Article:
(ii) IBM - Variable Rate
IBM has the responsibility for meeting the ultimate cost of providing the benefits on the 'N' and 'C’ Plans. It is IBM, therefore, which continues to contribute the balance required at any time to fund the 'C’ Plan.
At the time the Plan was introduced in 1983, IBM's contribution to the pension fund was approximately four times the employee's contribution. The changes described above will break this relationship and could in the future cause movements in IBM’s contribution, either up or down.
(B) Immediate Conversion of all Outstanding 'N' Plan Service to 'C' Plan Service
For those employees who joined 'C' Plan at their first opportunity (for most employees this was 6 July 1983), all outstanding 'N' Plan service will be converted to 'C' Plan service. This is 20 months ahead of plan.
The funding arrangements (A and B above) supersede parts of the contributions' section of page 9.02.3 of the Employee Handbook, which will be updated in due course.
(C) Increases to Pensions in Payment: 'N' and 'C' Plans
In the past it has been IBM's practice periodically to review pensions in payment, and to grant increases on an ad hoc basis as appropriate. To date these have been funded by IBM paying periodic lump sums into the pension fund, specifically for the purpose of meeting the cost of increases for existing pensioners at the time the increases were made. This proved acceptable during the time when the number of pensioners was small (it has only recently risen above 1000).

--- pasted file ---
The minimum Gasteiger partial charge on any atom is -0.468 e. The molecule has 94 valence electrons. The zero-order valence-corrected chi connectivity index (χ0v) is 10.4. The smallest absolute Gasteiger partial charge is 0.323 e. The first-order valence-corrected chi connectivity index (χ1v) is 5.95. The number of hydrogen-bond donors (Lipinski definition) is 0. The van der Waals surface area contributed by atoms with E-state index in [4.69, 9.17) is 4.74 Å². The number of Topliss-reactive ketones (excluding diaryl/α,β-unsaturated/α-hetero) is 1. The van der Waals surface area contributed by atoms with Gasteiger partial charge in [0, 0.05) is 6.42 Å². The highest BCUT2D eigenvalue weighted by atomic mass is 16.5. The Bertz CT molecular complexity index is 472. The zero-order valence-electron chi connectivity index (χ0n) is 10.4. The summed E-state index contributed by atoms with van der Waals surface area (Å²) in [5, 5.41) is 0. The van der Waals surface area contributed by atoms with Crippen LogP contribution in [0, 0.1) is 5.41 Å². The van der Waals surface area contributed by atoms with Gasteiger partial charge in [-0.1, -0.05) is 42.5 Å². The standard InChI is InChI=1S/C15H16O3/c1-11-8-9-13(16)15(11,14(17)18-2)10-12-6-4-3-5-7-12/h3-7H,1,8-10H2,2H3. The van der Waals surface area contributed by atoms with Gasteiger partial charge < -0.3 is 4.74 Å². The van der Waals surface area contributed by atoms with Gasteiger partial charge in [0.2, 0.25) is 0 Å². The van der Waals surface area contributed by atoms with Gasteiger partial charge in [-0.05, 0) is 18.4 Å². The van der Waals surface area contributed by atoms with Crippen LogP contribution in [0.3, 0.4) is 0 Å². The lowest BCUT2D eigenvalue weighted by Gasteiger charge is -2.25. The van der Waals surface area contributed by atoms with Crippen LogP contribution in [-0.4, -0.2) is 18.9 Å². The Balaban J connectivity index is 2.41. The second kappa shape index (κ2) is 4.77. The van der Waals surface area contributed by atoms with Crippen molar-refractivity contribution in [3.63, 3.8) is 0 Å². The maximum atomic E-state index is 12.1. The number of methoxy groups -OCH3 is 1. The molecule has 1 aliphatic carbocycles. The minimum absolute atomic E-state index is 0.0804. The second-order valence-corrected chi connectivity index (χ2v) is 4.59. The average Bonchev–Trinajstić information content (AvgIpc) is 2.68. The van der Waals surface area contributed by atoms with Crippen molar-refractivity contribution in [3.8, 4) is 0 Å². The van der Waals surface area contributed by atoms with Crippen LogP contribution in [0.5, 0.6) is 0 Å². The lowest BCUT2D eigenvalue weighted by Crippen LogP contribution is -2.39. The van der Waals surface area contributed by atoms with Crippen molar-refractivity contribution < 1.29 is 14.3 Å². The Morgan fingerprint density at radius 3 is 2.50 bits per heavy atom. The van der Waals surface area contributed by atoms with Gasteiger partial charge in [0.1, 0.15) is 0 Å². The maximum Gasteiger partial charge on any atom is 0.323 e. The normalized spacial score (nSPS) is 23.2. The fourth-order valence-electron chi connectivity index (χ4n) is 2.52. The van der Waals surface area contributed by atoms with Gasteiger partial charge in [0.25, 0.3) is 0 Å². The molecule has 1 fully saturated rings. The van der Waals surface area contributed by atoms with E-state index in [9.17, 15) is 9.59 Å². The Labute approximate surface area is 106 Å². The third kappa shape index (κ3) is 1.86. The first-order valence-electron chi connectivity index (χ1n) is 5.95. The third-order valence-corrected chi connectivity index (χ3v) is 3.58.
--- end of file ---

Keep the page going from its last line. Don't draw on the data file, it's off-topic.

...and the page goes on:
The company intends, as far as possible, to maintain its ability to award such discretionary increases when the occasion requires. In future, therefore, the company will make a specific allowance, within its normal annual contributions, to provide for pension increases. However, in common with private Industry in general, the company cannot guarantee these increases, because It is impossible to predict the economic environment that will affect their provision.
It is recognised that any pension plan is inherently complex, as are comparisons with other companies' plans and personal pensions. It is intended to improve communication of the pension plan during 1987 by providing employees with revised documentation to assist them in their understanding of their pension plans.
This will include:
· A general explanation of benefits.
· Information to assist employees to forecast the level of pension they would receive at any chosen retirement age.
· An improved Benefits Statement, including an explanation and up to four pension predictions at varying retirement ages.
· Individual pension estimates provided by the Pensions Services department In response to written requests from those employees within 12 years of their normal retirement date. Normally such requests will be processed within one month.